Director – Genndy Tartakovsky, Screenplay – David Krentz, Don Shank and Genndy Tartakovsky, Producer – Shareena Carlson, Music – Tyler Bates & Joanne Higginbottom, Animation – Studio LaCachette (Animation Supervisors – Alix Arrault, Camille de Knyff & Leni Marotte), Art Direction – Scott Wills. Production Company – The Cartoon Network/Williams Street.
Aaron LaPlante (Spear/Monkey #3), Tom Kenny (Monkey 1&2)
A caveman returns from fishing only to witness his family being attacked and devoured by a vicious dinosaur. Overcome with grief, the caveman then watches as the same dinosaur kills the young children of a tyrannosaur. The caveman and the tyrannosaur form a friendship. Together they pass through the prehistoric wilderness, searching for food and seeking to avoid the vicious predators out there.
Genndy Tartakovsky emerged as producer of a series of hit animated tv shows during the 2000s, including Dexter’s Laboratory (1996-2003), The Powerpuff Girls (1998-2005), Star Wars: The Clone Wars (2003-5) and Samurai Jack (2001-17), He ventured onto movie screens as director of the hit Hotel Transylvania (2012) and the first two sequels Hotel Transylvania 2 (2015) and Hotel Transylvania 3: Summer Vacation (2018).
In between Hotel Transylvania outings, Genndy made the tv series Primal (2019-20) for the Cartoon Network. Primal: Tales of Savagery is a film based on the series. (It is based on the first four episodes. I am unable to determine if the film actually remakes the episodes or else is simply just a compilation package – the episode titles are retained and each runs to around 20 minutes in length, leading one to expect that the latter is the case).
The prehistoric genre was popular in the 1910s through to 1940s but died away after the 1960s. This offered up anachronistic combinations of cavemen and dinosaurs. Films since then have been far more anthropologically accurate – see the likes of Quest for Fire (1981), Clan of the Cave Bear (1986), 10,000 B.C. (2008) and Alpha (2018). (See Films Set in Prehistory for a more detailed overview). In terms of its setting, Primal: Tales of Savagery is all over the place, featuring cavemen coexisting with dinosaurs alongside one of the episodes that takes place in Ice Age conditions.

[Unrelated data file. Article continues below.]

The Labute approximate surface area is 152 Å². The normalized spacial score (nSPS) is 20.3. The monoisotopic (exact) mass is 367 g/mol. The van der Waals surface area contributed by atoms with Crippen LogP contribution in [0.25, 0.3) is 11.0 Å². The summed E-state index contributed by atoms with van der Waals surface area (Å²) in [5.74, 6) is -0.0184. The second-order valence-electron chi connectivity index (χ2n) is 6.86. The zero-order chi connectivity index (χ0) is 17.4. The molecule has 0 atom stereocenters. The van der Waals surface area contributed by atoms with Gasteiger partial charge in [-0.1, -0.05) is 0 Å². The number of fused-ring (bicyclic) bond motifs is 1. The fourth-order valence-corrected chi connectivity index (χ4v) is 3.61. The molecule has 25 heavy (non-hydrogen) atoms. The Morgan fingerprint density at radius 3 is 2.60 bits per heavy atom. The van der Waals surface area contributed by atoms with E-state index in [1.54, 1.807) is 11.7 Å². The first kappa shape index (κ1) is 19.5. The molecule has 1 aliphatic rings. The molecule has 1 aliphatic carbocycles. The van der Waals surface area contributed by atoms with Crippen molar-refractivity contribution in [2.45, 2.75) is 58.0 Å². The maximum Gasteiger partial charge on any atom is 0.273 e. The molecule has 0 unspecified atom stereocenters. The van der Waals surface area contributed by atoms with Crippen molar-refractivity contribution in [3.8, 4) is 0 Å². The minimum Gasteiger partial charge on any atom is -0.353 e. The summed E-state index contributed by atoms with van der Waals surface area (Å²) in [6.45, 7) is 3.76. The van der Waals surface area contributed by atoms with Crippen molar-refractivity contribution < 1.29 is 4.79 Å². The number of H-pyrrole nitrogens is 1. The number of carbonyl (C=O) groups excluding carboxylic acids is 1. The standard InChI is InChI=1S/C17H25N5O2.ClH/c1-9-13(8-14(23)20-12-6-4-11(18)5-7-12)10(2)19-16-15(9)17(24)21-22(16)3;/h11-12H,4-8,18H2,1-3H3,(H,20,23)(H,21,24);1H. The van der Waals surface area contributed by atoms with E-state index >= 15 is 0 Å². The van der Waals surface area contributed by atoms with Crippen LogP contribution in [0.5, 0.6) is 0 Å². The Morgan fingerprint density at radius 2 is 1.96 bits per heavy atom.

The characters, particularly the caveman hero (named Spear on the end credits), are often drawn in simple line shapes. Despite the simplicity, if not crudity of the drawing, the backgrounds come with care and attention. The film is extraordinarily expressive. It comes without any dialogue and yet the inarticulate grunts and roars that Spear gives off, or just his eye expressions, are capable to communicating a great deal. In the opening scenes alone, Tartakovsky gives us the tragedy of Spear seeing his family devoured and contemplating throwing himself from a cliff – all without uttering a word.
The relationship that develops between Spear and the unnamed dinosaur that becomes his companion is a surprisingly tender one, especially in their mutual realisation of the tragic loss of their children. Especially tender are the scenes where they kill an aging mammoth before the end of the episode where the other mammoths return to collect its tusk to take to the mammoth’s graveyard. Despite the brutal slaughter of animals we see throughout, it is a film that is eventually quite emotive in its depiction of the soul of all animals.
Tartakovsky’s action scenes are vivid and exciting. Moreover, while most animation in English-speaking territories is only considered to be for children, this is definitely something not for younger people. The film does not let down on the savagery part of its title and we see animals being killed, devoured and hacked apart, just like it would be in a real prehistoric environment. It is a surprisingly well made film. It is this that makes me decide I am going to have to revaluate Genndy Tartakovsy who I had formed a fairly lightweight opinion of on the basis of the Hotel Transylvania films.